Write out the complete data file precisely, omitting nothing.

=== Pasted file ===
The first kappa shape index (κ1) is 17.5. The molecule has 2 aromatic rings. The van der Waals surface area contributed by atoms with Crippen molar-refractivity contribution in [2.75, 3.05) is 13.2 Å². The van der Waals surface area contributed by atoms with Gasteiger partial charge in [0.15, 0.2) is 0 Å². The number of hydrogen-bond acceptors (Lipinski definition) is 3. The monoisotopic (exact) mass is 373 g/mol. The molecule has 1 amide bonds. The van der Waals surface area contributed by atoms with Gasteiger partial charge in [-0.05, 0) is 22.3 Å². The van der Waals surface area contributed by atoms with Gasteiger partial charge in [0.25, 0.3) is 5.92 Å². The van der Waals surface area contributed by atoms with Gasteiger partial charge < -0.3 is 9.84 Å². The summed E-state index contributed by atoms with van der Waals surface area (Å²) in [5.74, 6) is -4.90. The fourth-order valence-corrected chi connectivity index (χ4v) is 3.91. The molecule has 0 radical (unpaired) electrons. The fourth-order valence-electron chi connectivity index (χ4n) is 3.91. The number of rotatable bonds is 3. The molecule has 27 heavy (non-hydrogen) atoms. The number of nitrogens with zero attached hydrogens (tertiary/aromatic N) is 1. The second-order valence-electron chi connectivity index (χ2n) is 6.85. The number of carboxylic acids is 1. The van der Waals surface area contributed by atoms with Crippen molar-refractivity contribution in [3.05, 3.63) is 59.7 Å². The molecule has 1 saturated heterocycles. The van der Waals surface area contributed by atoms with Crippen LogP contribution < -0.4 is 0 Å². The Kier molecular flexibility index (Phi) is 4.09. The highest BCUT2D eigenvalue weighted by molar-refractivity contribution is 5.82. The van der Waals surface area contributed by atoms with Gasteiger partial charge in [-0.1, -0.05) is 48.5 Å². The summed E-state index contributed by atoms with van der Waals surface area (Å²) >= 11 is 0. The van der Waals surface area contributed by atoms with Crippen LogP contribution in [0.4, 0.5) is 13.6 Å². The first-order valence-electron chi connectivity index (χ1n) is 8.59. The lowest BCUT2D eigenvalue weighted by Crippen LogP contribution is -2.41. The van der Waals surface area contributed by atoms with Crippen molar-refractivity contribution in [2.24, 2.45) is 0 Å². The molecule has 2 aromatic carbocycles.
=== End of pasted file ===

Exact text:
The first kappa shape index (κ1) is 17.5. The molecule has 2 aromatic rings. The van der Waals surface area contributed by atoms with Crippen molar-refractivity contribution in [2.75, 3.05) is 13.2 Å². The van der Waals surface area contributed by atoms with Gasteiger partial charge in [0.15, 0.2) is 0 Å². The number of hydrogen-bond acceptors (Lipinski definition) is 3. The monoisotopic (exact) mass is 373 g/mol. The molecule has 1 amide bonds. The van der Waals surface area contributed by atoms with Gasteiger partial charge in [-0.05, 0) is 22.3 Å². The van der Waals surface area contributed by atoms with Gasteiger partial charge in [0.25, 0.3) is 5.92 Å². The van der Waals surface area contributed by atoms with Gasteiger partial charge < -0.3 is 9.84 Å². The summed E-state index contributed by atoms with van der Waals surface area (Å²) in [5.74, 6) is -4.90. The fourth-order valence-corrected chi connectivity index (χ4v) is 3.91. The molecule has 0 radical (unpaired) electrons. The fourth-order valence-electron chi connectivity index (χ4n) is 3.91. The number of rotatable bonds is 3. The molecule has 27 heavy (non-hydrogen) atoms. The number of nitrogens with zero attached hydrogens (tertiary/aromatic N) is 1. The second-order valence-electron chi connectivity index (χ2n) is 6.85. The number of carboxylic acids is 1. The van der Waals surface area contributed by atoms with Crippen molar-refractivity contribution in [3.05, 3.63) is 59.7 Å². The molecule has 1 saturated heterocycles. The van der Waals surface area contributed by atoms with Crippen LogP contribution < -0.4 is 0 Å². The Kier molecular flexibility index (Phi) is 4.09. The highest BCUT2D eigenvalue weighted by molar-refractivity contribution is 5.82. The van der Waals surface area contributed by atoms with Gasteiger partial charge in [-0.1, -0.05) is 48.5 Å². The summed E-state index contributed by atoms with van der Waals surface area (Å²) >= 11 is 0. The van der Waals surface area contributed by atoms with Crippen LogP contribution in [0.4, 0.5) is 13.6 Å². The first-order valence-electron chi connectivity index (χ1n) is 8.59. The lowest BCUT2D eigenvalue weighted by Crippen LogP contribution is -2.41. The van der Waals surface area contributed by atoms with Crippen molar-refractivity contribution in [2.24, 2.45) is 0 Å². The molecule has 2 aromatic carbocycles.